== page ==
I vote. But my confidence is not in any candidate. If God can influence a prophet using a donkey, maybe he can use our elected representatives. May God Bless America, the clock is ticking. History tells us about 200 years is the max on this government thing, we’re about 40 years past due for a reshuffling of the cards. God will take care of his own, we are tops on his list, and thank God for dual citizenship. Have mercy upon us amen. Work like it all depends on us. Pray like it all depends on God. Somewhere in there is an admirable target. bd


  4. I am truly encouraged by this article. I pray that the church should awake to this truth. Christ mandated us to go into the world and restore His Kingdom


  5. It may be true that in a democracy, being a good citizen and voting is a healthy activity for one who loves God. However, there can be no denying that politics is seductive and many of those who love the Lord have been distracted and even consumed by its temptations. To say that it is more important who presides in our hearts than who presides over the country is not ipso facto a retreat from society. It’s just a statement to keep our priorities in order.


      • The question that leaves for you is which of these pursuits relates to the chewing of gum and which relates to the walking – that is, which consumes the better part of your thinking.


        • Mike, there was a season in my life where God called me to work in the civic arena. When you are doing what God has gifted you and called you to do, there is no dichotomy or competition between the chewing and the walking.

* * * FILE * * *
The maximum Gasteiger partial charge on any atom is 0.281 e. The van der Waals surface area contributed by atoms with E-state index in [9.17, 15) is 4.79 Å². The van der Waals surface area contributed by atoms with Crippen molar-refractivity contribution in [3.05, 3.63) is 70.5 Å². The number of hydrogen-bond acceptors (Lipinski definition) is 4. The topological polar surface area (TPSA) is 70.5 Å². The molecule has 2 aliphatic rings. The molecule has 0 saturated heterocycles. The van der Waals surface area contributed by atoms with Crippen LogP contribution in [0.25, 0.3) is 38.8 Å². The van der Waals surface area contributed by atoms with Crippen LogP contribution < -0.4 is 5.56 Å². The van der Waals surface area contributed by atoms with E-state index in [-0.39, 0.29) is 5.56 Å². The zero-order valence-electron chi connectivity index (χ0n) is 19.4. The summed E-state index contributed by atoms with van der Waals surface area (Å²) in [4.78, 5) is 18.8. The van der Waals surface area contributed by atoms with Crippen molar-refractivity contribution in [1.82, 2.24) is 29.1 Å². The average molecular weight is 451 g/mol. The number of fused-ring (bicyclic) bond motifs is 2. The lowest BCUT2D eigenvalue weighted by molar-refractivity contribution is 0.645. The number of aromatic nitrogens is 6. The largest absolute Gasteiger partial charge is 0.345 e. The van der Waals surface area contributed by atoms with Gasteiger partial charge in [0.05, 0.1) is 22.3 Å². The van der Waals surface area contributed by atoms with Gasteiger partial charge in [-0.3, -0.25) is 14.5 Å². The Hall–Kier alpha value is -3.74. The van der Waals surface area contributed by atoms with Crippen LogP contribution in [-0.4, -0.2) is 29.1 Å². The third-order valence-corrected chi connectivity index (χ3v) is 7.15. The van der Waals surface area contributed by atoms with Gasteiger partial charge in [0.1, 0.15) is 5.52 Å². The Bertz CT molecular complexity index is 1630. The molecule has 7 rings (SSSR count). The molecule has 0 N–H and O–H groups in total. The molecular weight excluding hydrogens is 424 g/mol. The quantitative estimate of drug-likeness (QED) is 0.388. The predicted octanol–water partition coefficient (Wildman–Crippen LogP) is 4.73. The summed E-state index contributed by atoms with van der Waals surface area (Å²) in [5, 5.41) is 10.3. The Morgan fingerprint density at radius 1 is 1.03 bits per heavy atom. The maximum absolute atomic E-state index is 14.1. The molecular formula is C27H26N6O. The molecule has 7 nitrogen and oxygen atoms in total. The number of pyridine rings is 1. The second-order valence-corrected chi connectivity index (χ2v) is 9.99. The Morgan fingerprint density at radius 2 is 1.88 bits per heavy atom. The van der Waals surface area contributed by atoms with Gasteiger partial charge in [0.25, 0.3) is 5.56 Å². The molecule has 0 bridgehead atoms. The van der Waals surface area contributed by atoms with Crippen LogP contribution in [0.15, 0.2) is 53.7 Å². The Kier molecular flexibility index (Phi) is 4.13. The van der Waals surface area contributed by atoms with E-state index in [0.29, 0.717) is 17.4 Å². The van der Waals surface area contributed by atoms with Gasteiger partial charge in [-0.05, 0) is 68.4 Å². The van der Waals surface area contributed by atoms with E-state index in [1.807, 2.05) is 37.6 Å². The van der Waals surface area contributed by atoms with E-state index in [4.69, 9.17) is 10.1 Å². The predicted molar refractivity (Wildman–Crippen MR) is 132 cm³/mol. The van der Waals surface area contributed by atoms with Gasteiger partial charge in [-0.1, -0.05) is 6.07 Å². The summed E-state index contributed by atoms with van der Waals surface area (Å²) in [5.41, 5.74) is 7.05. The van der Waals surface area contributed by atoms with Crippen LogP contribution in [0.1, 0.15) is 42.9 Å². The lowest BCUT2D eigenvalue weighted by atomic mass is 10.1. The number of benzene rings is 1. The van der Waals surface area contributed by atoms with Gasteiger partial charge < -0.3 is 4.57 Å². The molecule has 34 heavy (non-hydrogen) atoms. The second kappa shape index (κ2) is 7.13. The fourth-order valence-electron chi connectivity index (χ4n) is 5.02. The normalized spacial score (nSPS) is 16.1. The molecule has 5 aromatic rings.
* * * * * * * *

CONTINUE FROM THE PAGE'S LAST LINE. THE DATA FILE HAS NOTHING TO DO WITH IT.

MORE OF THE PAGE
My problem is with those who maybe are not called or gifted by the Lord in a particular sphere of life and human endeavor, and so they make the mistake of telling the rest of the Body of Christ that they too should not be involved in or “distracted” by this and that.

          My focus now in the Lord is elsewhere, but I will never tell other brothers and sisters what they can’t do, based on my own lack of calling or gifting.


          • Jim, now you are sounding like Romans 14:4 (“Who are you to judge the servant of another?”), and on that point I agree with you one thousand percent.


  6. It is really sad that there are Christians judging each other whether to vote or not to vote. I respect your stance Jim, but I think that in Christ we are free, which means that if my conscience does not permit me to vote, I sin against my conscience. But, if your conscience does permit you to vote then go for it!

    I think it comes down to honoring each other. It’s all about living in my freedom within Christ but not allowing my freedom to be a stumbling block to others in my humble opinion.

    Thank you for your posts, I really enjoy reading them.:)


    • John, although I think these are issues worth discussing and even openly disagreeing over, I view them in the context of those scriptures that talk of our freedom of conscience.

      My motivation in writing this blog is not to condemn those who choose not to vote, even though I think they are wrong, but rather to counter the voices out there which say no Christian should vote or engage the culture.

      Please be assured I would vigorously defend and affirm your right in Christ not to vote, while also disagreeing with you! 🙂


  7. Please be assured I would vigorously defend and affirm your right in Christ not to vote, while also disagreeing with you!

    Jim, you are such a diplomatic Christian Lawyer. It’s one of the reasons I like you. I have a few points where we disagree, but I see we are headed in the same direction, so keeping good company is a good thing. Let’s see Romney or Obama? Are those real choices?

    Cheers. bd